Resting houses near market places
It seems that in those days many market centres had resting places closer to them. Agricultural and other produce were directly brought to the markets by the farmers from distant villages also. Some traders too had to travel from one market place to another as many of the Jaffna's major markets did not function daily. They functioned once or twice a week only, but in a staggered schedule. These traders ended up in traveling many kilometers daily with their goods. Therefore resting places near the market places would have been a very essential item.
Resting house near Jaffna market
An interesting and comparatively big building known by the name of "Ganga Saththiram" ( "Saththiram" is another Tamil word for "Madam" - a resting house) was standing near the Jaffna old market at Kankesnthurai road, Hospital road Janction till about two decades ago. The above junction was referred as "Saththiraththu Santhy" after this resting house.
The building reflected the colonial architectural style adopted for traditional planning concepts. A well in the centre of an open space covered by a circular arcaded high wall with a series of arched openings at the higher level provided a very interesting architectural space. In fact the space had been divided by a wall which ran through the middle of the well to make provision to use it from inside the building as well as from out side. Part of the building was of two floors. The concept of "thinnai" found in most of the traditional buildings had been utilized here too. The building consisted of several rooms. When I visited in 1974, this building was being used for purposes different from which it was intended for. The information gathered did not throw much light on the original functions of internal spaces. However there was evidences of the provision of cooking facilities.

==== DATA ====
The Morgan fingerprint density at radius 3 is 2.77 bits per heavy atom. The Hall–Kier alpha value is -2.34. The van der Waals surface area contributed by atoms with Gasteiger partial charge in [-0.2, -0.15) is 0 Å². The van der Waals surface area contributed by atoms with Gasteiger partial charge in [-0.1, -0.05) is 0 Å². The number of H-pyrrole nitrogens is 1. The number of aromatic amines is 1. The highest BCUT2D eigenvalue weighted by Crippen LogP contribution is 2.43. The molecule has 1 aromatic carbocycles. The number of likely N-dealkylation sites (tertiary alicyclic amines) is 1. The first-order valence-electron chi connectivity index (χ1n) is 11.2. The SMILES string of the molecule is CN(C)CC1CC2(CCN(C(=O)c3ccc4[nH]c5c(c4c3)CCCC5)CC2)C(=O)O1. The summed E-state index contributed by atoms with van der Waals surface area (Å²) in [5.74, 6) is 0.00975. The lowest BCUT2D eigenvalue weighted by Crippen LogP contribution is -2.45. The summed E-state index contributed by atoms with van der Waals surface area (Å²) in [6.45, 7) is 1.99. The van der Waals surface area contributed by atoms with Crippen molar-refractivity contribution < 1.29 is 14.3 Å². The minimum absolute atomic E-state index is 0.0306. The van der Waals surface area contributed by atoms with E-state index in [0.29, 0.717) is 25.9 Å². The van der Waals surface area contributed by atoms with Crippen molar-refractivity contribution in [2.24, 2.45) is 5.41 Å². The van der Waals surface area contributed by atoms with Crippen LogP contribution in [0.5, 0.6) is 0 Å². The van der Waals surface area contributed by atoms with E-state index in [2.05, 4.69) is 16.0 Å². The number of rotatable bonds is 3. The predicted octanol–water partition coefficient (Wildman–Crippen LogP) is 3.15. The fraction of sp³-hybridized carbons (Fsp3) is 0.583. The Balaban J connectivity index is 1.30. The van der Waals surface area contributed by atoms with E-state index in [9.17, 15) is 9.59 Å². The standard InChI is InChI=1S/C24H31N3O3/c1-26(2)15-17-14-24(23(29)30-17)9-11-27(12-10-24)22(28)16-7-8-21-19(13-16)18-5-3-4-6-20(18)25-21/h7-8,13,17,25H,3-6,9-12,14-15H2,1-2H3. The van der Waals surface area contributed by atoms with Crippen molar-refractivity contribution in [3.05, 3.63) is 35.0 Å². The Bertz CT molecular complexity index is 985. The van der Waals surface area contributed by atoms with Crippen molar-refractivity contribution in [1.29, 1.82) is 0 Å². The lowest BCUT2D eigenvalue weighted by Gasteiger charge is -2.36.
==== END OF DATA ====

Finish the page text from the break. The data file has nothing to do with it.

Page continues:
Further there were some paintings based on Hindu religious themes on the interior walls. The period of these paintings is not known. Probably they were done much later after the completion of the building.
Unfortunately I do not have a plan of this building with me at present. I have done some sketches of the plan if not a measured drawing. If my documents are intact back at home, in future this document can be updated with the above plan.
Resting places near Temples and pilgrimage centres
Resting places of various sizes with different types of facilities are found near many temples in Jaffna peninsula. Some are being out of use at present and others still function with reduced scopes. Among others the resting places near "Selva sannathy" temple at Thondamanaru are well known. Similarly, The resting places at Keerimalai near the historic stream and the "Naguleswarar" temple also are known throughout Jaffna peninsula and out side. "Vaithilingam Madam" and "Srappar Madam" at Keerimalai are noteworthy. I have no knowledge on the present condition of these buildings.
This building had been partially in neglected condition, long before the area lost its importance as an active pilgrimage spot.
There are about 25 small rooms all laid out around a large, open central court yard. These rooms are overlooking the court yard through a verandah. As the rooms are very small these would have been intended for safe-keeping possessions of the pilgrims. A columnar pavilion is located in the centre of the court yard. It seems that this had been a venue for lectures and other events during days of special religious significance. The building is entered through a porch onto the front verandah. From here a door way leading to the court yard area through a small hall.
On the left side of the building the cooking spaces are arranged around a narrow court yard. This arrangement resemble a type of houses with two court yards, found in Vannarponnai, which was discussed under the heading "Court yard houses" in this document.
|Last updated on 04 February 2005|